Archive for December 9, 2015
Youtube has been a media platform to gain a following that we have seen utilized by independent Asian artists in class already. Aspiring independent hip hop artists tend use youtube in a similar way. In order to gain a core following, they post videos and download links to songs on youtube in hopes of gaining a fanbase and becoming more popular. It lets them take creative control of their careers and gives them a larger stage and audience than an aspiring artist had before the internet age.
Asian rappers face a unique challenge in the realm of hip hop. Because hip hop is an African dominated genre, Asians are once again foreign. They find it hard to relate to the popular content focused around drugs, money, violence, and promiscuity. Asian rappers once again must face stereotypes when they attempt to enter this world because of the competitive environment where diss tracks can be raw and uncut personal stabs directed at rappers. They get the typical “small eyes” “small dick” “ching, chong, chang” type of barbs thrown at them by other rappers and in comments and are pressured to be lyrically dexterous or very popular in order to make it above these hurdles. Asian rappers, unlike their contemporaries have addressed ethnic and racial issues in their songs because hip hop is a genre where self expression is encouraged. They detail different challenges they get being in the industry just because of their race. Like different actors, they all do it in their own unique way and often put a comical spin on these issues. There are several Asian artists that have earned the respect of their peers in hip hop and have represented the Asian culture well in the process. Here they are:
Jin Au-Yeung – better known as Chinese-American rapper MC Jin was born in Miami, moved to New York to gain fame then relocated to Hong Kong for his career to create an all Cantonese hip hop album. He is currently back in New York after returning in 2012.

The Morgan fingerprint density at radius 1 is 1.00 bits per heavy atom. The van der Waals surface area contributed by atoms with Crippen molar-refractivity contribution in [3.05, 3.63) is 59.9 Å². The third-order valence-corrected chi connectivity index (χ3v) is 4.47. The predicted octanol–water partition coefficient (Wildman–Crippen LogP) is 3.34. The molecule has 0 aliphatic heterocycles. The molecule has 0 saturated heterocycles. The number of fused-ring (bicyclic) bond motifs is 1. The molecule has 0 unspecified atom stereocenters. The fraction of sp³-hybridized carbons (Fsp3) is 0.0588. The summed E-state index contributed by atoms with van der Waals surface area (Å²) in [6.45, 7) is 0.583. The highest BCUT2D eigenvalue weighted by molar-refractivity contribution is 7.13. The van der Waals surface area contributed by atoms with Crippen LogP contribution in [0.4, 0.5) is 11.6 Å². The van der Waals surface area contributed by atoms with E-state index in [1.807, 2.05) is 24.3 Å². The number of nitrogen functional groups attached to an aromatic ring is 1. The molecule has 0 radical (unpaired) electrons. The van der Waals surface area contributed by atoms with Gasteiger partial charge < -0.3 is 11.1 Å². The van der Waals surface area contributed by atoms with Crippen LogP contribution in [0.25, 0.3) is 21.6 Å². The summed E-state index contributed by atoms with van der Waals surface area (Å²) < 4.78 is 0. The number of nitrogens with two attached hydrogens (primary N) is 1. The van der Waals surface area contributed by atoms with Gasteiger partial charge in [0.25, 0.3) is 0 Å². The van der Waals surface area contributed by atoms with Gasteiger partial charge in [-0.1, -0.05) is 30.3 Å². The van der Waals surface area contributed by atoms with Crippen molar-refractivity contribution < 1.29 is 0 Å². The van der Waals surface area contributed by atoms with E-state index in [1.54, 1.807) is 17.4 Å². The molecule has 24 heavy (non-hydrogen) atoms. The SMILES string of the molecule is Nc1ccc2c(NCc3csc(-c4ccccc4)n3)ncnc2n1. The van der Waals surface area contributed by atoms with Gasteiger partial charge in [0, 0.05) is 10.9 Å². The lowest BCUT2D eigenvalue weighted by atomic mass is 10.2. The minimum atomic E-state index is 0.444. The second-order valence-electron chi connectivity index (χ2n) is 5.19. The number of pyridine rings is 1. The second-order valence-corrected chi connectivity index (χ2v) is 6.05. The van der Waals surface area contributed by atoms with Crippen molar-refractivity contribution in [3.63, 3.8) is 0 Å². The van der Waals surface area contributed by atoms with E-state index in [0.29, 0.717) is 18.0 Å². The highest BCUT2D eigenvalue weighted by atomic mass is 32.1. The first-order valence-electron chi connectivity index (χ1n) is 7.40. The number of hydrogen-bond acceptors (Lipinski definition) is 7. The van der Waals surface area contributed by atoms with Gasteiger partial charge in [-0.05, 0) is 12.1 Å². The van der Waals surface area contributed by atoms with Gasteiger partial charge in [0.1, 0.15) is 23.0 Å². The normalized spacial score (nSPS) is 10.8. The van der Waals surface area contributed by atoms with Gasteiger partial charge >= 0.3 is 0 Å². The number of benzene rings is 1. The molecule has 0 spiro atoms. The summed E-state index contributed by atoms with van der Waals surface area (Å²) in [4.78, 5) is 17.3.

Jin got his big break in the BET freestyle Fridays segment where MC’s were chosen to freestyle battle each other for brief rounds and the reigning champion would continue to battle weekly. He won 7 battles in a row, inducting him into the freestyle Fridays hall of fame. He used reverse racism in his lyrics, glorifying aspects of Chinese culture to combat stereotypes in the bars thrown at him. He also gained fame for being witty and for actually being able to rap.
Jin would capitalize on his freestyle fame and sign a deal with DMX’s Ruff Ryders crew. After many delays and two singles (Learn Chinese & I Got A Love ft Kanye West) his album was finally released. It peaked at number 54 on the Billboard top 200. Jin later went into hiatus and relocated to Hong Kong to pursue other interests.
Born in Buenos Aires, Argentina Jonathan Park aka Korean American rapper Dumbfoundead was smuggled into America and settled into Korea Town, Los Angeles. Known as a class clown and frequent truant, Park dropped out of high school as a sophomore. He started hanging out with a creative known as Project Blowed took part in a freestyle work shop. He held many odd jobs before pursuing hip hop as a career. He got his break freestyling in the West Coast Battle Rap league Grindtime and the 2007 World Rap Championships. He became one of battle raps most popular figures because of his technical ability and wittiness in his rhymes. He has notably tough skin in the way he deflects blatantly racist bars and instigation from his opponents. He took a hiatus to focus on becoming an artist and has since released 3 albums and has returned to battling this year. His first battle back from hiatus against vaunted battle rapper Conceited, a member of Nick Cannons Wild N’ Out cast is currently the most popular English rap battle in 2015 and was complemented on by Drake himself.